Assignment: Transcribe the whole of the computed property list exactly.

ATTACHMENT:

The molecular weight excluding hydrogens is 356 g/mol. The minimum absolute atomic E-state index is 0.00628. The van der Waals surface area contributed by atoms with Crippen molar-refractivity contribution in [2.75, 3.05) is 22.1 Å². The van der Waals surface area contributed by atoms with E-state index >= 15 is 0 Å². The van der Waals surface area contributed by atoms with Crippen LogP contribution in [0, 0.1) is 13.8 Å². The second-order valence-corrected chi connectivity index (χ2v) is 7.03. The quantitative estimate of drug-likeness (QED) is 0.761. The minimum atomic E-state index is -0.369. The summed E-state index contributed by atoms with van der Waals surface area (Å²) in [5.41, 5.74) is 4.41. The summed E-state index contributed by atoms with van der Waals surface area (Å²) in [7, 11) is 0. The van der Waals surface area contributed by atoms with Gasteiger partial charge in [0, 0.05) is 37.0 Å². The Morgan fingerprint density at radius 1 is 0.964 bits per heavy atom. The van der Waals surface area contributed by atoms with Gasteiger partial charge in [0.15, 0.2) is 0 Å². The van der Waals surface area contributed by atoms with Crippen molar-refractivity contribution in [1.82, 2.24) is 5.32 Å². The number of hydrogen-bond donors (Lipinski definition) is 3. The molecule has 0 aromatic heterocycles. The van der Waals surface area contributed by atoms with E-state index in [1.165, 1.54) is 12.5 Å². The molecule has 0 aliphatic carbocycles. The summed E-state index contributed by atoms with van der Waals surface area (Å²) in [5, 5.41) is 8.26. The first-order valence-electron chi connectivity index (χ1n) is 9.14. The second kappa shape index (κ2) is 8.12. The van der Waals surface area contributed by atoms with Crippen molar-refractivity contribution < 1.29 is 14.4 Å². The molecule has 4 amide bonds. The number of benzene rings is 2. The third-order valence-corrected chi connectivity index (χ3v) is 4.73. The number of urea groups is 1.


The molecular weight excluding hydrogens is 356 g/mol. The minimum absolute atomic E-state index is 0.00628. The van der Waals surface area contributed by atoms with Crippen molar-refractivity contribution in [2.75, 3.05) is 22.1 Å². The van der Waals surface area contributed by atoms with E-state index >= 15 is 0 Å². The van der Waals surface area contributed by atoms with Crippen LogP contribution in [0, 0.1) is 13.8 Å². The second-order valence-corrected chi connectivity index (χ2v) is 7.03. The quantitative estimate of drug-likeness (QED) is 0.761. The minimum atomic E-state index is -0.369. The summed E-state index contributed by atoms with van der Waals surface area (Å²) in [5.41, 5.74) is 4.41. The summed E-state index contributed by atoms with van der Waals surface area (Å²) in [7, 11) is 0. The van der Waals surface area contributed by atoms with Gasteiger partial charge in [0, 0.05) is 37.0 Å². The Morgan fingerprint density at radius 1 is 0.964 bits per heavy atom. The van der Waals surface area contributed by atoms with Gasteiger partial charge in [0.15, 0.2) is 0 Å². The van der Waals surface area contributed by atoms with Crippen molar-refractivity contribution in [1.82, 2.24) is 5.32 Å². The number of hydrogen-bond donors (Lipinski definition) is 3. The molecule has 0 aromatic heterocycles. The van der Waals surface area contributed by atoms with E-state index in [1.165, 1.54) is 12.5 Å². The molecule has 0 aliphatic carbocycles. The summed E-state index contributed by atoms with van der Waals surface area (Å²) in [5, 5.41) is 8.26. The first-order valence-electron chi connectivity index (χ1n) is 9.14. The second kappa shape index (κ2) is 8.12. The van der Waals surface area contributed by atoms with Crippen molar-refractivity contribution < 1.29 is 14.4 Å². The molecule has 4 amide bonds. The number of benzene rings is 2. The third-order valence-corrected chi connectivity index (χ3v) is 4.73. The number of urea groups is 1.